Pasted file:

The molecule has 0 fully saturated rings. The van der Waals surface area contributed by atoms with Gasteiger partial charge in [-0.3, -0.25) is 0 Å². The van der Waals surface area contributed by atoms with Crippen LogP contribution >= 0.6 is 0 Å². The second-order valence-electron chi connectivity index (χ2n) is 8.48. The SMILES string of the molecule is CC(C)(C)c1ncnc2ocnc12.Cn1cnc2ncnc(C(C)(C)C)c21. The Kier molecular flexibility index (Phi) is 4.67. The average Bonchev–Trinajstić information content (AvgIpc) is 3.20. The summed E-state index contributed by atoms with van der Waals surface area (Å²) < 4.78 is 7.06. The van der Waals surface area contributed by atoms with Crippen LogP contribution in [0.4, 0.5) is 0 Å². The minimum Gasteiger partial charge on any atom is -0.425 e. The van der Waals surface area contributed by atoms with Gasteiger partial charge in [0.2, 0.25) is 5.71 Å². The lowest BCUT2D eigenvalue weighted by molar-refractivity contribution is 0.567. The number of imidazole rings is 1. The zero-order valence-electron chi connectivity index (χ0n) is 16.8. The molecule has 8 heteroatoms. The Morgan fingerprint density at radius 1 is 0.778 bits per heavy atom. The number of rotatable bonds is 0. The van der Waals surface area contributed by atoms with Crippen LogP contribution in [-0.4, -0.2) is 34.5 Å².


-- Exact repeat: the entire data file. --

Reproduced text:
The molecule has 0 fully saturated rings. The van der Waals surface area contributed by atoms with Gasteiger partial charge in [-0.3, -0.25) is 0 Å². The van der Waals surface area contributed by atoms with Crippen LogP contribution >= 0.6 is 0 Å². The second-order valence-electron chi connectivity index (χ2n) is 8.48. The SMILES string of the molecule is CC(C)(C)c1ncnc2ocnc12.Cn1cnc2ncnc(C(C)(C)C)c21. The Kier molecular flexibility index (Phi) is 4.67. The average Bonchev–Trinajstić information content (AvgIpc) is 3.20. The summed E-state index contributed by atoms with van der Waals surface area (Å²) < 4.78 is 7.06. The van der Waals surface area contributed by atoms with Crippen LogP contribution in [0.4, 0.5) is 0 Å². The minimum Gasteiger partial charge on any atom is -0.425 e. The van der Waals surface area contributed by atoms with Gasteiger partial charge in [0.2, 0.25) is 5.71 Å². The lowest BCUT2D eigenvalue weighted by molar-refractivity contribution is 0.567. The number of imidazole rings is 1. The zero-order valence-electron chi connectivity index (χ0n) is 16.8. The molecule has 8 heteroatoms. The Morgan fingerprint density at radius 1 is 0.778 bits per heavy atom. The number of rotatable bonds is 0. The van der Waals surface area contributed by atoms with Crippen LogP contribution in [-0.4, -0.2) is 34.5 Å².